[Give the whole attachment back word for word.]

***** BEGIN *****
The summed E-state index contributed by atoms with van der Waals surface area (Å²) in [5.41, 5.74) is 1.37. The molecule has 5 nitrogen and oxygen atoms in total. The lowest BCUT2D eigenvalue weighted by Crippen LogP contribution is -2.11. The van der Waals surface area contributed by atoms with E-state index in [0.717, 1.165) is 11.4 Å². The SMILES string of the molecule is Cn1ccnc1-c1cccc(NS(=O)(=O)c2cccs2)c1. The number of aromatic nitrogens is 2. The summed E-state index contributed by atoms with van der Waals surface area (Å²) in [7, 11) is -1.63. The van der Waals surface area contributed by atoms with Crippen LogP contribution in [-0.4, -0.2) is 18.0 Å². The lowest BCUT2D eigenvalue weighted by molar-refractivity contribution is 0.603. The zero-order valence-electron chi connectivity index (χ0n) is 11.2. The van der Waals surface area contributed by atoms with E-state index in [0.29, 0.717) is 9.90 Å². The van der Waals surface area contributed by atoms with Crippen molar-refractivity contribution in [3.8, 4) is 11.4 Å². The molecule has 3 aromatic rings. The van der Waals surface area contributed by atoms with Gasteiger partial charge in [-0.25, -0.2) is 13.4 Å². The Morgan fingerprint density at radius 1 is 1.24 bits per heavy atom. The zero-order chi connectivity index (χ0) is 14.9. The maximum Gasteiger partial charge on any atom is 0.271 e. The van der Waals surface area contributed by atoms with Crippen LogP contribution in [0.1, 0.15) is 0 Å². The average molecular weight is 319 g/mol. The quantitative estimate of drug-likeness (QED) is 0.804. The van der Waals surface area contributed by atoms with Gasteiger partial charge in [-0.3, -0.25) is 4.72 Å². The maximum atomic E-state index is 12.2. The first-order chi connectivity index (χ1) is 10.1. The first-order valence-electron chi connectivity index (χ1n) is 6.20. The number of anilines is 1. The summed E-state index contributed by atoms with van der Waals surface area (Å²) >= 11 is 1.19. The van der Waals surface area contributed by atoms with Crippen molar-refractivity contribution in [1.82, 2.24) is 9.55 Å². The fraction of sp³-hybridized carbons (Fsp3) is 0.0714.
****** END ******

The summed E-state index contributed by atoms with van der Waals surface area (Å²) in [5.41, 5.74) is 1.37. The molecule has 5 nitrogen and oxygen atoms in total. The lowest BCUT2D eigenvalue weighted by Crippen LogP contribution is -2.11. The van der Waals surface area contributed by atoms with E-state index in [0.717, 1.165) is 11.4 Å². The SMILES string of the molecule is Cn1ccnc1-c1cccc(NS(=O)(=O)c2cccs2)c1. The number of aromatic nitrogens is 2. The summed E-state index contributed by atoms with van der Waals surface area (Å²) in [7, 11) is -1.63. The van der Waals surface area contributed by atoms with Crippen LogP contribution in [-0.4, -0.2) is 18.0 Å². The lowest BCUT2D eigenvalue weighted by molar-refractivity contribution is 0.603. The zero-order valence-electron chi connectivity index (χ0n) is 11.2. The van der Waals surface area contributed by atoms with E-state index in [0.29, 0.717) is 9.90 Å². The van der Waals surface area contributed by atoms with Crippen molar-refractivity contribution in [3.8, 4) is 11.4 Å². The molecule has 3 aromatic rings. The van der Waals surface area contributed by atoms with Gasteiger partial charge in [-0.25, -0.2) is 13.4 Å². The Morgan fingerprint density at radius 1 is 1.24 bits per heavy atom. The zero-order chi connectivity index (χ0) is 14.9. The maximum Gasteiger partial charge on any atom is 0.271 e. The van der Waals surface area contributed by atoms with Crippen LogP contribution in [0.1, 0.15) is 0 Å². The average molecular weight is 319 g/mol. The quantitative estimate of drug-likeness (QED) is 0.804. The van der Waals surface area contributed by atoms with Gasteiger partial charge in [-0.3, -0.25) is 4.72 Å². The maximum atomic E-state index is 12.2. The first-order chi connectivity index (χ1) is 10.1. The first-order valence-electron chi connectivity index (χ1n) is 6.20. The number of anilines is 1. The summed E-state index contributed by atoms with van der Waals surface area (Å²) >= 11 is 1.19. The van der Waals surface area contributed by atoms with Crippen molar-refractivity contribution in [1.82, 2.24) is 9.55 Å². The fraction of sp³-hybridized carbons (Fsp3) is 0.0714.